Thursday, September 20, 2007

Part Four- Helen Morrison, "My Life Among the Serial Killers" (2004)

This is the final post in my series about Helen Morrison's My Life Among the Serial Killers. Here's the end of my point-by-point rebuttal:


24. In a later chapter, Morrison deals with international serial killers. She examines two individuals in particular who committed suicide after being imprisoned. She goes on to suggest that maybe the prison structure led to a change in their personalities that made them more "humanlike (sic)". Not only does this typify the type of non-scientific conjecture that she rails at throughout the book, but it directly contradicts her oft-stated belief that serial killers cannot change or develop over time.

25. "Behavioral scientists don't do the medical work that I do to discover what makes a serial killer commit murder after murder. They'll look at the external characteristics of the person, and sometimes they get into a false way of 'psychoanalyzing 'the serial murderer'. " (p.252)

One wonders what Morrison means here regarding "a false way of 'psychoanalyzing' ". Would such a practice entail comments about the lack of emotional maturity in serial murders? What about suggesting that they are "addicted" to killing? It might behoove Morrison to take a good, hard look at her own beliefs before taking these potshots at FBI profilers. Her statements expose her self-importance repeatedly, without end.

26. "Serial murderers never commit suicide before being apprehended, and they rarely kill themselves in prison." (p. 256)

This is yet another assertion that cannot be substantiated. Certainly no serial murderers that we have identified and imprisoned have committed suicide before their identification. That should go without saying. But how does Morrison know that there aren't serial killers that kill themselves before they are identified? There's no way we would ever know, either way.

27. "If you, the reader, remember some or all of these points when watching frightening reports about the latest killer, you too will be able to keep the strange phenomenon of serial murder in perspective." (p.273)

Here's where Morrison tries to make us feel better about sticking it out to the end of her tremendously flawed book. In the last chapter (entitled "Where Do We Go From Here") the author makes a list of the controversial "rules" she has superimposed on serial killers (for example- they aren't psychopaths, they are addicts). This is merely a rehash of a few simplistic categorical statements she has proposed in the previous 270-odd pages. We are meant to think that we have gained some crucially enlightening insights, but only the least critical of readers could possibly believe that.


In summation, I'd like to express my opinion that this is the worst book on serial killers that I have ever read. Instead of insights into the minds or behaviors of these most destructive of individuals, My Life Among the Serial Killers offers a set of poorly reasoned conclusions and wild speculations. I had a lot of difficulty finding the utility of viewing these subjects as "emotionally immature" or "addicted to killing." Morrison is completely unwilling to concede that an individual's environment might contribute to his/her development. Because not every single serial killer tortured animals, experienced head trauma or were abused as children- Morrison feels emboldened to discount these as contributing factors of their behavior. Perhaps if she truly adopted the methods of the science she claims to respect, then her wild claims would be worth investigating. Instead, as I demonstrated in this series of posts, she relies on her own flawed intuition and "eureka moments".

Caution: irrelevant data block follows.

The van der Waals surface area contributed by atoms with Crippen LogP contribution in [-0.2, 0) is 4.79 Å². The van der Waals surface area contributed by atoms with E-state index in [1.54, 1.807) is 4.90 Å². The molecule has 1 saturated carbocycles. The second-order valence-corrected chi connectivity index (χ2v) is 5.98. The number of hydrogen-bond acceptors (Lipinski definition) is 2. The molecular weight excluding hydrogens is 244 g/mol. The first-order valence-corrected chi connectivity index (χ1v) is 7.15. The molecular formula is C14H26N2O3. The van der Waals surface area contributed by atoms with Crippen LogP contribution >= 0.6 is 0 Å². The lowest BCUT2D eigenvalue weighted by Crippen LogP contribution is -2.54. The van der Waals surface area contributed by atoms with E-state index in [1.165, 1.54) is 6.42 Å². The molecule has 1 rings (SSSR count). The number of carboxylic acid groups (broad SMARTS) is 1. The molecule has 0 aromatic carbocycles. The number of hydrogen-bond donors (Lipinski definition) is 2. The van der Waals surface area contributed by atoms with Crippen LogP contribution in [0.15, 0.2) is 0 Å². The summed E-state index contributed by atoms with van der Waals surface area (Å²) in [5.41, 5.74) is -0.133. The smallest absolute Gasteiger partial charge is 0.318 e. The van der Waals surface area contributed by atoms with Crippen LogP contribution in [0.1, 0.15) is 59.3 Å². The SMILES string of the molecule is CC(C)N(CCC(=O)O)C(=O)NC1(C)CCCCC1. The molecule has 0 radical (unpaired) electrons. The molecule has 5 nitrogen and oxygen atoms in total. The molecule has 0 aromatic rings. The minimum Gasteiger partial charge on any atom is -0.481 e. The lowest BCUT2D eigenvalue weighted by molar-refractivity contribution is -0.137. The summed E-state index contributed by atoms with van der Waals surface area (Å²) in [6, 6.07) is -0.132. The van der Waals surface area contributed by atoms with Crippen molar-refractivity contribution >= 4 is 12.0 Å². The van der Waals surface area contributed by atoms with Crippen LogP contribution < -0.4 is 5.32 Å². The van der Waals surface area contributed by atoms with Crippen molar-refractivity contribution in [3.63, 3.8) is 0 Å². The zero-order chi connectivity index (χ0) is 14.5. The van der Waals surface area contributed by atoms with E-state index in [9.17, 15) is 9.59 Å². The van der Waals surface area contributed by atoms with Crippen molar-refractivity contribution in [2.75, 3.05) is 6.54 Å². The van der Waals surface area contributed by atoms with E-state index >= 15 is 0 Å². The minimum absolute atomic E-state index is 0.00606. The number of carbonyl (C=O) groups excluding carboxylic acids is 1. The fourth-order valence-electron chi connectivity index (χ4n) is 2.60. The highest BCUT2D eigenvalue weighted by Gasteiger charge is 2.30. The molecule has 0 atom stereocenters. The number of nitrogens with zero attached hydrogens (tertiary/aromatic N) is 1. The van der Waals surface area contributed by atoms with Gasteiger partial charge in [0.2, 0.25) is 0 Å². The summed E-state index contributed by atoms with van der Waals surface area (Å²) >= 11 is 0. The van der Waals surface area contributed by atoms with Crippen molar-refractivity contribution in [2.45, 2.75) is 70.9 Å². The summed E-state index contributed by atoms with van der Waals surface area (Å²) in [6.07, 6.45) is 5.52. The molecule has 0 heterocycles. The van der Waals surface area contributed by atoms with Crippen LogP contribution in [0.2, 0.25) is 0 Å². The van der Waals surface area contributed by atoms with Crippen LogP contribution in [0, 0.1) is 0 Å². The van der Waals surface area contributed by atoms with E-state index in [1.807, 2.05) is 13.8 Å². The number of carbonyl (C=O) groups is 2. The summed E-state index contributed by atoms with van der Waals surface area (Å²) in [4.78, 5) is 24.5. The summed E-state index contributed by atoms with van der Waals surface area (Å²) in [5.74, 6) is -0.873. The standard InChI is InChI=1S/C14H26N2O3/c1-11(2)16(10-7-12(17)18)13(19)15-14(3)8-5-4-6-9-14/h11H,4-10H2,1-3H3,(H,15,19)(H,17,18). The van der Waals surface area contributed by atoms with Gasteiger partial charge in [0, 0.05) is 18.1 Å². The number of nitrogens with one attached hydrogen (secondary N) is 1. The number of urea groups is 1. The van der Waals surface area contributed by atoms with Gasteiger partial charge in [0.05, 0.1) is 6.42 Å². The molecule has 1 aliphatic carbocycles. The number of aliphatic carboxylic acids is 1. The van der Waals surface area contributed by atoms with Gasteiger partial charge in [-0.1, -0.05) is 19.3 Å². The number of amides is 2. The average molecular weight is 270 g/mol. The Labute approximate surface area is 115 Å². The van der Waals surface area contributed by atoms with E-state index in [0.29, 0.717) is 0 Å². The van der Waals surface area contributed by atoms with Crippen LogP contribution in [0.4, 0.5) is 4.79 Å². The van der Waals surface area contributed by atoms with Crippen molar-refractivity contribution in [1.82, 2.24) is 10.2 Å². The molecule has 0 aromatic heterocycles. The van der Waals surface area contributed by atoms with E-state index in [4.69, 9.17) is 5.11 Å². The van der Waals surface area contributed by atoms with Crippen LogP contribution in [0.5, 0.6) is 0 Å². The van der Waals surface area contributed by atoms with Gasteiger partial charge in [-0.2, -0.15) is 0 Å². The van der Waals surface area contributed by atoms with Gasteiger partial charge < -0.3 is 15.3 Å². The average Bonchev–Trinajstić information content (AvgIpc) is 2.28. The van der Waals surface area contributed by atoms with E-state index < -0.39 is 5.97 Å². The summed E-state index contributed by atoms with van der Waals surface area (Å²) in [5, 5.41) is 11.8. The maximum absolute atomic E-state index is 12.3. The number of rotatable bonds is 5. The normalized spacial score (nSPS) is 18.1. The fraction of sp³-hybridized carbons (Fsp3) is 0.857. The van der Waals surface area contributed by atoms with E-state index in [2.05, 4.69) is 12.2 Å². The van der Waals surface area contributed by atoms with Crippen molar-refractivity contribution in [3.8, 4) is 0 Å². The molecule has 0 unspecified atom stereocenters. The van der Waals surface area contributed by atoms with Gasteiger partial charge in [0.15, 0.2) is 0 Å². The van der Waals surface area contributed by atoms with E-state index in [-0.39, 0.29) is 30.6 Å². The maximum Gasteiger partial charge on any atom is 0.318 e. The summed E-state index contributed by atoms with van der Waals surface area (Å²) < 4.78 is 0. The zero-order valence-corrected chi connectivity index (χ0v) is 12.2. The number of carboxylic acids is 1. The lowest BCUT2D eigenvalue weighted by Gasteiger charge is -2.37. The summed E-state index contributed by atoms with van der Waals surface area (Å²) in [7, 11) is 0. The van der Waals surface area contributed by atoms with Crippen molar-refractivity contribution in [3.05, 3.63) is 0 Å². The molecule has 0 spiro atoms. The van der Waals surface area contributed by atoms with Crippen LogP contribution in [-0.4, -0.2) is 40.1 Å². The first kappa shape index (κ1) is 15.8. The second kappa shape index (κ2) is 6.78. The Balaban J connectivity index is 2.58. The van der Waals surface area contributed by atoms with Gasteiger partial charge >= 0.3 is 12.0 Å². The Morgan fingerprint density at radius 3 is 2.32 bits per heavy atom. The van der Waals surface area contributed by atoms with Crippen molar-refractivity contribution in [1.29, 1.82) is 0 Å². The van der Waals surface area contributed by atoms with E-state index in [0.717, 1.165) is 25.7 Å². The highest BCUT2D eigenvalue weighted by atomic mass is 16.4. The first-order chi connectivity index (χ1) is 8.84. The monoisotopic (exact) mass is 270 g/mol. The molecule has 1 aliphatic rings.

Aside from her total inability to source or substantively defend her assumptions, Morrison lends an annoyingly dismissive tone to her writings. She is unwilling to grant peers, attorneys or law enforcement personnel any authority that might challenge her own. It's great that she is a leading feminist in the field, but that is no reason to be so incredibly self-important. Morrison's ultimate position- that criminality has a genetic component is neither original, nor is it particularly compelling. Contrary to her claims she is not the first "scholar" to propose such ideas. She is, however, remarkable in her abilities to remain entirely unconvincing- despite her ample experience in the field.

The real shame of this book is that she does a disservice to anyone making an alternative claim about the causes of extreme deviant behavior. Many of the reviews of this book that I have read have seized on Morrison's feminism in order to associate her with liberal thought. This is entirely unfair, as many progressive readers would or have had just as much difficulty with both the style and substance of My Life Among the Serial Killers. Neither the content of this book nor Morrison's disregard for her professional colleagues is representative of left-leaning scholarship.

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1 Comments:

Anonymous Anonymous said...

Ok, but she might taste good with fava beans.

11:35 PM  

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